She said the legislation would grant Dreamers conditional permanent resident status for 10 years, and cancel removal proceedings. if they have been continuously physically present in the US for four years preceding the date of the enactment of the bill and were 17 years old or younger on the initial date of entry into the US.

Clarke also said the Act would, among other things, grant Dreamers conditional permanent resident status if they graduated from high school, obtained a General Equivalency Diploma (GED) or industry recognized credential, or were in a program assisting students in obtaining a high school diploma, GED or equivalent exam, or in an apprenticeship program.

In order to gain full lawful permanent resident (LPR) status, Clarke said Dreamers must acquire a degree from a US institution of higher education; or complete at least two years in good standing in a bachelor’s or higher degree programme or in an area career and technical education program at a post-secondary level in the US.

For LPR, Clarke said Dreamers must also complete at least two years of military service, and if discharged, received an honourable discharge; or employed for periods of time totalling at least three years and at least 75 percent of the time with employment authorization.

The Caribbean American congresswoman said the bill also includes a number of provisions for Dreamers, including repealing Section 505 of the Illegal Immigration Reform and Immigrant Responsibility Act of 1996, which penalizes states that grant in-state tuition to undocumented students on the basis of residency.

She said the bill also allows Dreamers to access federal financial aid; ensure that individuals with conditional permanent resident status are able to access professional, commercial, and business licenses; and permitting eligible Dreamers deported from the United States by the Trump Administration to apply for relief from abroad.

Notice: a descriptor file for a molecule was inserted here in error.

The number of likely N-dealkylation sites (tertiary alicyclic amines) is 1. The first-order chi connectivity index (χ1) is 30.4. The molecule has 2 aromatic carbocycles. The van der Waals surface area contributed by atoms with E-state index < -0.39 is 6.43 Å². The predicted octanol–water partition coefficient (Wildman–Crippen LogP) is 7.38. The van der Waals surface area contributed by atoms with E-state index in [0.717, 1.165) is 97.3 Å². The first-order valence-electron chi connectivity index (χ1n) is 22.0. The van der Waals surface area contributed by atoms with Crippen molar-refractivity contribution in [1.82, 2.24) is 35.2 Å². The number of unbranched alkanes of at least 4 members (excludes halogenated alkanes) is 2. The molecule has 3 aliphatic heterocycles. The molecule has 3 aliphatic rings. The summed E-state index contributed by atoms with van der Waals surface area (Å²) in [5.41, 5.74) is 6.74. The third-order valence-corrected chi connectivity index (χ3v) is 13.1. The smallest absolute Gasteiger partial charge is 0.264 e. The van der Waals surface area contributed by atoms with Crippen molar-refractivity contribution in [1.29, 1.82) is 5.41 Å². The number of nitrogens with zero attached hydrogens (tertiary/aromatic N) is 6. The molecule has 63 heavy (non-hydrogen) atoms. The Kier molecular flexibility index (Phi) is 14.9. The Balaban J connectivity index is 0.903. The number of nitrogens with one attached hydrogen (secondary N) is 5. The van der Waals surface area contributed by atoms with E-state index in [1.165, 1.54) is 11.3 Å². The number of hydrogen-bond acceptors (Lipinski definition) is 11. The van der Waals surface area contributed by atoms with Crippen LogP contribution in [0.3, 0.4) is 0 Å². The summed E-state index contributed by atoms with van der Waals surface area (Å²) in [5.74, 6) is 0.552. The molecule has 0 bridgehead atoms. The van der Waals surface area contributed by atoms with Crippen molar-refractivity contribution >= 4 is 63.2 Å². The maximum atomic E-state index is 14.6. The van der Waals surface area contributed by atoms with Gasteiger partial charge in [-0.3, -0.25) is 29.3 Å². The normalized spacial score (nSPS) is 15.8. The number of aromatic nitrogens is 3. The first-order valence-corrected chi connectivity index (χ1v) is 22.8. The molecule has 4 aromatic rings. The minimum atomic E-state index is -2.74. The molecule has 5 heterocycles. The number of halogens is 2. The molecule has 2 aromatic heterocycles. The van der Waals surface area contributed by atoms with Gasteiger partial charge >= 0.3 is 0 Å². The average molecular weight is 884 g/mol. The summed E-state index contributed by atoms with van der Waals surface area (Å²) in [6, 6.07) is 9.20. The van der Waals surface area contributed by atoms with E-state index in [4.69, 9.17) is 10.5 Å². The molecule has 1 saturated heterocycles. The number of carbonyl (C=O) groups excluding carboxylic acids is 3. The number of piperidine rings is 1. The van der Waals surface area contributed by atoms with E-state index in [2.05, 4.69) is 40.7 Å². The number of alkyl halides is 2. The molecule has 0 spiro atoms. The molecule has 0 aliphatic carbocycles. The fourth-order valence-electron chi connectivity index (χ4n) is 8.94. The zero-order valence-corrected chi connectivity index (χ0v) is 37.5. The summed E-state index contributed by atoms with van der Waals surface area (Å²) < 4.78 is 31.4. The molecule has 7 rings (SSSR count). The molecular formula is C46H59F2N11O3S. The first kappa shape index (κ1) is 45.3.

Clarke said the Dream and Promise Act would grant individuals with TPS or DED LPR status and cancel removal proceedings if they have been in the United States for a period of three years before the Act’s enactment; and were eligible or had TPS on September 25, 2016 or had DED status as of September 28, 2016.

“The bill amends current TPS law to require the Secretary of Homeland Security to provide an explanation of a decision to terminate a TPS designation and requires the secretary must provide a report three days after publishing a notice of such termination.

“This report must explain the original designation and any progress made by a country to resolve the issues leading to TPS designation,” Clarke said.

“The secretary also has to describe the qualitative and quantitative methods used to assess whether or not country conditions have improved, which would include addressing any challenges or shortcomings related to the initial designation,” Clarke said, adding that the bill also clarifies that an immigrant entering the TPS programme will be considered as having been inspected and admitted into the United States.